Chemists develop new way to make cost-effective material for electricity storage

March 6, 2015, University of British Columbia
Credit: Danielle Salvatore

University of British Columbia researchers have found a new way to make state-of-the-art materials for energy storage using a cheap lamp from the hardware store.

The researchers wanted to find a better way to make coatings that can be painted onto surfaces to conduct electricity or convert electricity into hydrogen fuels. Typically these coatings are made in more extreme conditions with expensive tools and materials. But the researchers developed a technique that allows them to use a consumer grade heat lamp to get the same results. Once the solution was painted onto a surface and heated up, it transformed into a catalytic .

These coatings can be used in a range of technologies, such as flexible electronic devices or to convert electricity into hydrogen fuels. The discovery, published today in the new open access journal Science Advances, could have implications for consumer electronics and .

"Solar farms and wind turbines don't provide a constant supply of ," says study co-author Curtis Berlinguette, an associate professor in UBC's Departments of Chemistry and Chemical and Biological Engineering. "Storing produced during times of low demand as hydrogen fuels enables that to be used later during peaks of higher demand. The catalyst coatings we can now produce more easily could help make this process cheaper and more efficient."

The researcher's new technique may also help reduce the fabrication costs of making catalyst-coated electrodes in commercial applications, such as electrolyzers.

Credit: Danielle Salvatore
"The technique is scalable and amenable to large-scale manufacturing," says Danielle Salvatore, a chemical engineering graduate student and the paper's lead author.

"We can create these materials on any surface without an expensive precursor," says Berlinguette, explaining that these findings build on earlier work of using more expensive UV light to create catalytic films .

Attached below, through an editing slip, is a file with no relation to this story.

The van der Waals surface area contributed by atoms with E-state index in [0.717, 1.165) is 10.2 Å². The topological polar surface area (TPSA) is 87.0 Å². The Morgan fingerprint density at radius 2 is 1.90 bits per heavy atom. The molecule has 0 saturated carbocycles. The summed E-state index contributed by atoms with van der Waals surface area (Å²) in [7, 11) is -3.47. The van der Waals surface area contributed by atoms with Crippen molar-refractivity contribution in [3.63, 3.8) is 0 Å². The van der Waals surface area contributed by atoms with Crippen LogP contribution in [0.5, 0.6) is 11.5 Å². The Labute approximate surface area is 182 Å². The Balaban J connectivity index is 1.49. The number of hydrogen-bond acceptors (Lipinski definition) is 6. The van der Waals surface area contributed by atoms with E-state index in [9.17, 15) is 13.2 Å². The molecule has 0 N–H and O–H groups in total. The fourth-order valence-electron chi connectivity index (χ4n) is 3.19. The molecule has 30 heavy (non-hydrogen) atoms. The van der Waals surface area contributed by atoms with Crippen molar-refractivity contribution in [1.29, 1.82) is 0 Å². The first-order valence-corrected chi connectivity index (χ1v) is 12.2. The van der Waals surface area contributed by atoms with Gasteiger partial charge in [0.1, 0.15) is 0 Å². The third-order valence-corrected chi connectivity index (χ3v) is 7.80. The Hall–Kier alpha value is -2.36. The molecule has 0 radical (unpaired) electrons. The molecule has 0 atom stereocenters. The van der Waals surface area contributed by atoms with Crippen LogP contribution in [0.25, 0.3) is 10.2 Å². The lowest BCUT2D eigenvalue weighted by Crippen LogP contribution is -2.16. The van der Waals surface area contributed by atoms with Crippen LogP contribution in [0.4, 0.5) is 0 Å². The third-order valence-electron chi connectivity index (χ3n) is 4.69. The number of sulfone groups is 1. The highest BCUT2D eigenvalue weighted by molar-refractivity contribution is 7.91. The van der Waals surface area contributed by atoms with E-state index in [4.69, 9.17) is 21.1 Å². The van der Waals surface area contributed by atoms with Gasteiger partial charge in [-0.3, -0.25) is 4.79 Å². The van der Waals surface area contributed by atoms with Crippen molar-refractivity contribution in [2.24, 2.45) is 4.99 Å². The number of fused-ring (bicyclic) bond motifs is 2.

Explore further: New material, technique efficiently produce hydrogen, syngas fuel feedstock

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not rated yet Mar 07, 2015
A tiny, high-capacity electric battery could spawn applications we never consider.

1) Electrically heated clothing. Currently, we have to heat entire buildings to keep the occupants comfortable. However, in some cases, it might be possible for people to wear heated vests, heated pants, heated gloves, heated shoes, or heated caps--at a great overall savings in energy. Buildings that are cold are also less likely to be fungus-infected and to need frequent disinfection.

2) Misplaced items in warehouses, businesses, homes, etc are an aggravation and a financial drain. It would be very nice if every sofa in a furniture warehouse, every extra purse in a woman's home, and every tool in a repair shop communicated wirelessly and automatically with the building's central computer. Users could quickly find misplaced items and inventory supplies. The house computer could communicate with other local establishments to arrange possible buying/selling of surplus items.

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